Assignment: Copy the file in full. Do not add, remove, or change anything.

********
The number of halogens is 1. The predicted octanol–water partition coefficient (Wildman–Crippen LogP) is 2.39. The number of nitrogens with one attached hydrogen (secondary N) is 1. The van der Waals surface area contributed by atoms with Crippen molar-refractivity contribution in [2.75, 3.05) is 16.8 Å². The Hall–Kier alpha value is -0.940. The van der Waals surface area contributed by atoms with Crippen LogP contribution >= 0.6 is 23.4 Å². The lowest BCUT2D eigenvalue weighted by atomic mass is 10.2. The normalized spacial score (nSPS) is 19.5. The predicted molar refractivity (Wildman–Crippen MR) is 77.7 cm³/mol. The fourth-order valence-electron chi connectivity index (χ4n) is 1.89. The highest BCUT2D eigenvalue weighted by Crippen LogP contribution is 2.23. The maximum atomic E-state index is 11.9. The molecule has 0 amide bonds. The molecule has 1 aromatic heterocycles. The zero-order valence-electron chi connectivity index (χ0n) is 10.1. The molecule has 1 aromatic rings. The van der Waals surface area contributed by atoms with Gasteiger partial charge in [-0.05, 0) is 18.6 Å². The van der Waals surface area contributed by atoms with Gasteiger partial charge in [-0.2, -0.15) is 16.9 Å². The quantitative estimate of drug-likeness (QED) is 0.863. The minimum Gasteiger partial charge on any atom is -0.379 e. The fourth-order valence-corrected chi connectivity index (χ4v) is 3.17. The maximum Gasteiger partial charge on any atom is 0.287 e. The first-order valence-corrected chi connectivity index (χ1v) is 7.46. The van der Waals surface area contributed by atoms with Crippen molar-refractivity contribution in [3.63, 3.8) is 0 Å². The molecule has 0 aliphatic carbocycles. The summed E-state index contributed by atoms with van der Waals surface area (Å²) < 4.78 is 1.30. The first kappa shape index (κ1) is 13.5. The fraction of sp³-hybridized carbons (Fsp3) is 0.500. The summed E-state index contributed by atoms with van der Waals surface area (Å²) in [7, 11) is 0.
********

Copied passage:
The number of halogens is 1. The predicted octanol–water partition coefficient (Wildman–Crippen LogP) is 2.39. The number of nitrogens with one attached hydrogen (secondary N) is 1. The van der Waals surface area contributed by atoms with Crippen molar-refractivity contribution in [2.75, 3.05) is 16.8 Å². The Hall–Kier alpha value is -0.940. The van der Waals surface area contributed by atoms with Crippen LogP contribution >= 0.6 is 23.4 Å². The lowest BCUT2D eigenvalue weighted by atomic mass is 10.2. The normalized spacial score (nSPS) is 19.5. The predicted molar refractivity (Wildman–Crippen MR) is 77.7 cm³/mol. The fourth-order valence-electron chi connectivity index (χ4n) is 1.89. The highest BCUT2D eigenvalue weighted by Crippen LogP contribution is 2.23. The maximum atomic E-state index is 11.9. The molecule has 0 amide bonds. The molecule has 1 aromatic heterocycles. The zero-order valence-electron chi connectivity index (χ0n) is 10.1. The molecule has 1 aromatic rings. The van der Waals surface area contributed by atoms with Gasteiger partial charge in [-0.05, 0) is 18.6 Å². The van der Waals surface area contributed by atoms with Gasteiger partial charge in [-0.2, -0.15) is 16.9 Å². The quantitative estimate of drug-likeness (QED) is 0.863. The minimum Gasteiger partial charge on any atom is -0.379 e. The fourth-order valence-corrected chi connectivity index (χ4v) is 3.17. The maximum Gasteiger partial charge on any atom is 0.287 e. The first-order valence-corrected chi connectivity index (χ1v) is 7.46. The van der Waals surface area contributed by atoms with Crippen molar-refractivity contribution in [3.63, 3.8) is 0 Å². The molecule has 0 aliphatic carbocycles. The summed E-state index contributed by atoms with van der Waals surface area (Å²) < 4.78 is 1.30. The first kappa shape index (κ1) is 13.5. The fraction of sp³-hybridized carbons (Fsp3) is 0.500. The summed E-state index contributed by atoms with van der Waals surface area (Å²) in [7, 11) is 0.